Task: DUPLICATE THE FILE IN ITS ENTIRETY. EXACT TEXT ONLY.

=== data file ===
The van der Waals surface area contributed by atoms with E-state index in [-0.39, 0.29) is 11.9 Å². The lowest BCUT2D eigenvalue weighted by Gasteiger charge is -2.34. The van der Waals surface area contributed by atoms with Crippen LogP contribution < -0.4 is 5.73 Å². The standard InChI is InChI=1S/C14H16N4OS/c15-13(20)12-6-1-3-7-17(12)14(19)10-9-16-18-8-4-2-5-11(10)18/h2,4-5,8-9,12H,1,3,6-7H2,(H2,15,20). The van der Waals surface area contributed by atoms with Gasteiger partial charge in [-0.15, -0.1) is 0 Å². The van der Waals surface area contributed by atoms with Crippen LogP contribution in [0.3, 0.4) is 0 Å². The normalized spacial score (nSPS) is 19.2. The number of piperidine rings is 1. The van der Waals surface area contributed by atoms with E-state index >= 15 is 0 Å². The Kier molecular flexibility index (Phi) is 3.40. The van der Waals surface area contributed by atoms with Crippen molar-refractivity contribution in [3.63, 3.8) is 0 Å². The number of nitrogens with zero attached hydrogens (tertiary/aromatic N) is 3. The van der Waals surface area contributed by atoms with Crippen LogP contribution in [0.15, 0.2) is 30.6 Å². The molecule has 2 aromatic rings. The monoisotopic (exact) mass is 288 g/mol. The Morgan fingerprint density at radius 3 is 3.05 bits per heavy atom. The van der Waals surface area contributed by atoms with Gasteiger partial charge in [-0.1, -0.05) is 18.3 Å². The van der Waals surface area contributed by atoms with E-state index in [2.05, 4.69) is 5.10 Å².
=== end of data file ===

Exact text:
The van der Waals surface area contributed by atoms with E-state index in [-0.39, 0.29) is 11.9 Å². The lowest BCUT2D eigenvalue weighted by Gasteiger charge is -2.34. The van der Waals surface area contributed by atoms with Crippen LogP contribution < -0.4 is 5.73 Å². The standard InChI is InChI=1S/C14H16N4OS/c15-13(20)12-6-1-3-7-17(12)14(19)10-9-16-18-8-4-2-5-11(10)18/h2,4-5,8-9,12H,1,3,6-7H2,(H2,15,20). The van der Waals surface area contributed by atoms with Gasteiger partial charge in [-0.15, -0.1) is 0 Å². The van der Waals surface area contributed by atoms with Crippen LogP contribution in [0.3, 0.4) is 0 Å². The normalized spacial score (nSPS) is 19.2. The number of piperidine rings is 1. The van der Waals surface area contributed by atoms with E-state index >= 15 is 0 Å². The Kier molecular flexibility index (Phi) is 3.40. The van der Waals surface area contributed by atoms with Crippen molar-refractivity contribution in [3.63, 3.8) is 0 Å². The number of nitrogens with zero attached hydrogens (tertiary/aromatic N) is 3. The van der Waals surface area contributed by atoms with Crippen LogP contribution in [0.15, 0.2) is 30.6 Å². The molecule has 2 aromatic rings. The monoisotopic (exact) mass is 288 g/mol. The Morgan fingerprint density at radius 3 is 3.05 bits per heavy atom. The van der Waals surface area contributed by atoms with Gasteiger partial charge in [-0.1, -0.05) is 18.3 Å². The van der Waals surface area contributed by atoms with E-state index in [2.05, 4.69) is 5.10 Å².